The universe has lost its core. It no longer has a heart, but a thousand hearts. The reassuring feeling of stability, of rest and order are gone.


The Golden Chain was torn, its links scattered throughout the world; homogenous space implied a cosmic democracy.


Homo sapiens had dwelt in a universe enveloped by divinity as by a womb; now he was being expelled from the womb.


A.D. 1600 [following Copernicus] is probably the most important turning point in human destiny after 600 B.C. [the time of Buddha, Confucius, Lao-Tze, Pythagoras].

There were several Greek thinkers following Pythagoras who put the sun at the center of the revolving earth and planets, but it took nearly another 1000 years for that vision to take hold again in a fearful, repressive medieval Europe, whose scientists and citizens tried to take comfort in a stable, earth-centered model of a fixed, limited, mechanistic universe ordered under a hierachical Chain of Being.

Now, nearly 1500 years after Buddha and Lao-Tze articulated their exquisite models of human liberation, it seems most of us (myself included) are still stuck for the most part in a similarly limited view of human nature and human being. It is as if we have recoiled in existential fear from the implications of a boundless universe with no definitive shape or body of laws for humans. Sartre’s existentialism was not freeing but "nauseating." In the face of an expansive and dissolving vision that began with Copernicus and has been elaborated by relativity, quantum physics and chaos theory, we continue to retreat into the ego-eggshells of our personal identities and social roles, seeking solace in our creature comforts and primal (whether reptile- or primate-driven) relationships of economics and emotions. Lacking the supporting structure of lawful divinity, we have replaced "Father, Son and Holy Ghost" with "I, me, mine."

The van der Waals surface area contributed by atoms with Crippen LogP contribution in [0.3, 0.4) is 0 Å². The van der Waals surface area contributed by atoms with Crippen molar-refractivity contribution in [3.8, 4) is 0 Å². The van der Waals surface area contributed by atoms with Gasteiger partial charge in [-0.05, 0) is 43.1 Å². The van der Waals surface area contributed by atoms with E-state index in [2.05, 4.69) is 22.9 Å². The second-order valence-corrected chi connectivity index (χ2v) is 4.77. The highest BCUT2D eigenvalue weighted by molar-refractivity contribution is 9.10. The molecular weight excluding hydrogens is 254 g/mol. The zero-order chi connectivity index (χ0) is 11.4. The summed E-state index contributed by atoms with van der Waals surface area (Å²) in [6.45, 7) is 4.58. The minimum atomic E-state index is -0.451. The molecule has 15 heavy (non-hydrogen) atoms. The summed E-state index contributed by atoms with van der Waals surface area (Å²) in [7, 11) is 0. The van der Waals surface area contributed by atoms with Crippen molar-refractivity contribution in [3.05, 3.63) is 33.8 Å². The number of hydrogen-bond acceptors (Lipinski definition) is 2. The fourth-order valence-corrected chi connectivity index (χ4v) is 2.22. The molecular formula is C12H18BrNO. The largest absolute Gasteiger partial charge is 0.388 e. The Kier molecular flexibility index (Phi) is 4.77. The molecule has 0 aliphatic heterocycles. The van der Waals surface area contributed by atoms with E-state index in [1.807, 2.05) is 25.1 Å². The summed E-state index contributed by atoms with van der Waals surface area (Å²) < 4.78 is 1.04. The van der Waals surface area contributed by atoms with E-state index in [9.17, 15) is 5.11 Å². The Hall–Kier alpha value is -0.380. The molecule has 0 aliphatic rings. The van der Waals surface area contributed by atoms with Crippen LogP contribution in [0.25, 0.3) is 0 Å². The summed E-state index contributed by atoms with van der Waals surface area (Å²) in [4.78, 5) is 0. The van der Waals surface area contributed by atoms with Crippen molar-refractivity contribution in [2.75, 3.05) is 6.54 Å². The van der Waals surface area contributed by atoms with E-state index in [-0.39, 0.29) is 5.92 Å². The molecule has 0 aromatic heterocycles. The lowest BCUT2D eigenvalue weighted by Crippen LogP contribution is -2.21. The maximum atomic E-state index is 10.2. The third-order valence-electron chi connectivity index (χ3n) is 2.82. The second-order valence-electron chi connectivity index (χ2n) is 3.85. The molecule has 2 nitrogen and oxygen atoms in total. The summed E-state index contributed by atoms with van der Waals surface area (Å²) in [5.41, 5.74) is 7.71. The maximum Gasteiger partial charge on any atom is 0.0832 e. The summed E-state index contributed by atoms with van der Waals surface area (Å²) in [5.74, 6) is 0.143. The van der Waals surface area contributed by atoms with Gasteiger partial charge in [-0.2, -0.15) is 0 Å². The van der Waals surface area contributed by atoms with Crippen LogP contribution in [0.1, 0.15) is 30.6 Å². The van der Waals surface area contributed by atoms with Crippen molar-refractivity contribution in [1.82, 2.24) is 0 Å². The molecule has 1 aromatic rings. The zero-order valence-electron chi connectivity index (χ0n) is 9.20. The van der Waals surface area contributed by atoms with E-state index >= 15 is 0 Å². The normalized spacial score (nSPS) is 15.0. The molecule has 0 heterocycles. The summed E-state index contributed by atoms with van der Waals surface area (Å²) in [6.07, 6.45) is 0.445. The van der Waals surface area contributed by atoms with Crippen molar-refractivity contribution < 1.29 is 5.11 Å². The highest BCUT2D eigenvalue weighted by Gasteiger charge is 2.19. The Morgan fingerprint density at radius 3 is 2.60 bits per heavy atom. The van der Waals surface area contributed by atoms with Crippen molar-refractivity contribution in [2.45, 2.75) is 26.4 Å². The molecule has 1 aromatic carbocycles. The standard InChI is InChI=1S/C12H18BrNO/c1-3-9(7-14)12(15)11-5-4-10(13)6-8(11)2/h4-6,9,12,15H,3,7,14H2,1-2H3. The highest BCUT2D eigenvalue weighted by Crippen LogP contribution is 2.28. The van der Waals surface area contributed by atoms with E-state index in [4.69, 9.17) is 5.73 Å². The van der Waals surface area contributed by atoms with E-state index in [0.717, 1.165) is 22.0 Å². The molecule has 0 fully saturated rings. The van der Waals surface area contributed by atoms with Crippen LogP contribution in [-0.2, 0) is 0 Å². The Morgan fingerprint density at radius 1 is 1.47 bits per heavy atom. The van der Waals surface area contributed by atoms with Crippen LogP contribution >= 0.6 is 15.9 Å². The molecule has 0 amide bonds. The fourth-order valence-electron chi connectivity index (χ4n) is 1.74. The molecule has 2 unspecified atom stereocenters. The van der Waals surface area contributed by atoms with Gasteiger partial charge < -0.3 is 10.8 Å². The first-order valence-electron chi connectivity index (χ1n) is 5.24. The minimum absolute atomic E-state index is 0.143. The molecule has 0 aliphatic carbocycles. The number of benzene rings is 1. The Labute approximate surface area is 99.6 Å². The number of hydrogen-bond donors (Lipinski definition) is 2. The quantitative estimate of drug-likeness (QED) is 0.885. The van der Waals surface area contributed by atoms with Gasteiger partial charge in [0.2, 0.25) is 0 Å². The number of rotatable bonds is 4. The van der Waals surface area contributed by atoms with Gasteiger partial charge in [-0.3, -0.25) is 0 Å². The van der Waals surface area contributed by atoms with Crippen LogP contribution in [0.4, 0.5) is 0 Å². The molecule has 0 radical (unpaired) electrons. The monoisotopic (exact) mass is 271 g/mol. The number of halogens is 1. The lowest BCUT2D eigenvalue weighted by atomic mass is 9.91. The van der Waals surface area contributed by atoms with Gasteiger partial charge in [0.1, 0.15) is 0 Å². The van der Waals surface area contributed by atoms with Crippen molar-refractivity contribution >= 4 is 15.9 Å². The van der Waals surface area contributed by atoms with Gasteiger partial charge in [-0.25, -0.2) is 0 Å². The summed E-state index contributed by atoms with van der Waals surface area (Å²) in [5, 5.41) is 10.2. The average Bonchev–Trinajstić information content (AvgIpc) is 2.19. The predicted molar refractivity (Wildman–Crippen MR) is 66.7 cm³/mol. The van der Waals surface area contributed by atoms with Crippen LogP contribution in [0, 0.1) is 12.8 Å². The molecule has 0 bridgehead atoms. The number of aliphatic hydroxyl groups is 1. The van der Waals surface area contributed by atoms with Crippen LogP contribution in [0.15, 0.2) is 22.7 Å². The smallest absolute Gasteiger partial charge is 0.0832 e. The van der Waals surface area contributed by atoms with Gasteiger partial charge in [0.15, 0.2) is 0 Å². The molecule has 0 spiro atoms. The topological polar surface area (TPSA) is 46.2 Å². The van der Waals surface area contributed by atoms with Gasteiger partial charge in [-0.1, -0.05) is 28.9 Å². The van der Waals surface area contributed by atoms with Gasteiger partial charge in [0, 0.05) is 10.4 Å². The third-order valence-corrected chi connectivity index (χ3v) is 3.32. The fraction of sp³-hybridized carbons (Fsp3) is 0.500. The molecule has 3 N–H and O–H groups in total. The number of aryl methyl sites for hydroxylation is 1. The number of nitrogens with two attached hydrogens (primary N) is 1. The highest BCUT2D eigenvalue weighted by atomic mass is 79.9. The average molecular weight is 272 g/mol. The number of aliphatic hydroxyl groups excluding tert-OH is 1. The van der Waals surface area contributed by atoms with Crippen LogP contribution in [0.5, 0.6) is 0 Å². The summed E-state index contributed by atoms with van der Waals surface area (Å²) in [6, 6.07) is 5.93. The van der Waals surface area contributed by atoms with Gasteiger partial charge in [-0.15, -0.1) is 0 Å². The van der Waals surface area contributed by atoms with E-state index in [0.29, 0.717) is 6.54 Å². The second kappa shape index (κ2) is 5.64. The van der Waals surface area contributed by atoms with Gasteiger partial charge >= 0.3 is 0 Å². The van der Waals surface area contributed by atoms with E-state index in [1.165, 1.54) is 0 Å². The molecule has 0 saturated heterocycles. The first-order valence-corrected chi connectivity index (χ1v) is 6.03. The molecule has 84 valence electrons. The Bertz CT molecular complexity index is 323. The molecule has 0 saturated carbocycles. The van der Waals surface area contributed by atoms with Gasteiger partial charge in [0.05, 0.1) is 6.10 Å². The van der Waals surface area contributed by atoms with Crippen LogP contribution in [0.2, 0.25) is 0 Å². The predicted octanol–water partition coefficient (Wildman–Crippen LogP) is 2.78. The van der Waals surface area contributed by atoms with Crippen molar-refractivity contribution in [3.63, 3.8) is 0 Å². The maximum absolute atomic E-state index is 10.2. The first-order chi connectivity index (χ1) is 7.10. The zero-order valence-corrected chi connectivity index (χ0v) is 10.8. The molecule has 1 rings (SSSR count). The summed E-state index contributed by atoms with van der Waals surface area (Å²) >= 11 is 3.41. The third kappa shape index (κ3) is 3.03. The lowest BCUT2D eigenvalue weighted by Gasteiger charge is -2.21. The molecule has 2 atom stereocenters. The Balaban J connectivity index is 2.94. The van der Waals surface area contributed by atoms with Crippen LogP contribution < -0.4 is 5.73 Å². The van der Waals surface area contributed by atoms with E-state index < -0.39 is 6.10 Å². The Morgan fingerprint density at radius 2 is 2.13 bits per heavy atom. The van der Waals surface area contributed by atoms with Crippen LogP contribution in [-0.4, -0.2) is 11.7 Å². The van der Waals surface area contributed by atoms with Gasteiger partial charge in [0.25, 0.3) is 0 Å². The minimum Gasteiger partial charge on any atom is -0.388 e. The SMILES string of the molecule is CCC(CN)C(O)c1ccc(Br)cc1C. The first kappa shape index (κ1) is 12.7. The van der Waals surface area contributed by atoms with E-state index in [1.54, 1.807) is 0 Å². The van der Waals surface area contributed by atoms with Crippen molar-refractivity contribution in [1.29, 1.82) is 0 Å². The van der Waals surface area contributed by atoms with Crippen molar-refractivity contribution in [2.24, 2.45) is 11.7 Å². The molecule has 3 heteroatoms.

It is not that this condition of separate individual identities is unhealthy or obsolete in itself. We do after all have our "animal nature" to take care of, and even enjoy, as an ongoing part of our "human nature." Rather, the point here is that to be too confined or stuck within the boundaries of the individual, physical-emotional-mental-social self can deny us the opportunity to enjoy the boundless freedom of our "cosmic nature" - which implies also connectedness with one another and all beings, and empathy for the suffering entailed by physical existence.

In the face of a larger reality of "Universal Energy," our response does not have to be shrinking into historical patterns of fearful comfort and conditioned delusion. We also have the choice of identifying with that transcendental and all-pervasive energy, enjoying life as "life force" as shared by all things, beyond the roles we have chosen to live or that have been chosen for us.